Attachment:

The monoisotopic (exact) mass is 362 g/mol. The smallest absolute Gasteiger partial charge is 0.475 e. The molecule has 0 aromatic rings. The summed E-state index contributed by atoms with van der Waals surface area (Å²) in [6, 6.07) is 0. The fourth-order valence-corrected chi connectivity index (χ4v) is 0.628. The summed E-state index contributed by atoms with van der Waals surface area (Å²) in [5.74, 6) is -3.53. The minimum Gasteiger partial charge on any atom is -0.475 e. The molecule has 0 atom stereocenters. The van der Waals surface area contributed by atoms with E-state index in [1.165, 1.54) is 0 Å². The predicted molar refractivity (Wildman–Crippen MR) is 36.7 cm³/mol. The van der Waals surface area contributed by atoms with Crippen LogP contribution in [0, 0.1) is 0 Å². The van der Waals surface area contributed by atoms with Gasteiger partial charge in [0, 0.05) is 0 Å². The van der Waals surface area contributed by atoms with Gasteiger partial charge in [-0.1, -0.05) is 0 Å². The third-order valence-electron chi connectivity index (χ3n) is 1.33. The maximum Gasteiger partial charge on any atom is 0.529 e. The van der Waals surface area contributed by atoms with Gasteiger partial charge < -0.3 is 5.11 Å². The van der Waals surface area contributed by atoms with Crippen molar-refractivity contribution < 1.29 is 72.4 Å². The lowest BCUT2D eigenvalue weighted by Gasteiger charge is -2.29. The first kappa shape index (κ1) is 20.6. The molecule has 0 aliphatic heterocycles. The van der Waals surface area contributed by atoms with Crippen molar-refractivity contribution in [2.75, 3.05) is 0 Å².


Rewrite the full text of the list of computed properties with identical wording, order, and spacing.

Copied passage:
The monoisotopic (exact) mass is 362 g/mol. The smallest absolute Gasteiger partial charge is 0.475 e. The molecule has 0 aromatic rings. The summed E-state index contributed by atoms with van der Waals surface area (Å²) in [6, 6.07) is 0. The fourth-order valence-corrected chi connectivity index (χ4v) is 0.628. The summed E-state index contributed by atoms with van der Waals surface area (Å²) in [5.74, 6) is -3.53. The minimum Gasteiger partial charge on any atom is -0.475 e. The molecule has 0 atom stereocenters. The van der Waals surface area contributed by atoms with E-state index in [1.165, 1.54) is 0 Å². The predicted molar refractivity (Wildman–Crippen MR) is 36.7 cm³/mol. The van der Waals surface area contributed by atoms with Crippen LogP contribution in [0, 0.1) is 0 Å². The van der Waals surface area contributed by atoms with Gasteiger partial charge in [0, 0.05) is 0 Å². The van der Waals surface area contributed by atoms with Gasteiger partial charge in [-0.1, -0.05) is 0 Å². The third-order valence-electron chi connectivity index (χ3n) is 1.33. The maximum Gasteiger partial charge on any atom is 0.529 e. The van der Waals surface area contributed by atoms with Gasteiger partial charge < -0.3 is 5.11 Å². The van der Waals surface area contributed by atoms with Crippen molar-refractivity contribution < 1.29 is 72.4 Å². The lowest BCUT2D eigenvalue weighted by Gasteiger charge is -2.29. The first kappa shape index (κ1) is 20.6. The molecule has 0 aliphatic heterocycles. The van der Waals surface area contributed by atoms with Crippen molar-refractivity contribution in [2.75, 3.05) is 0 Å².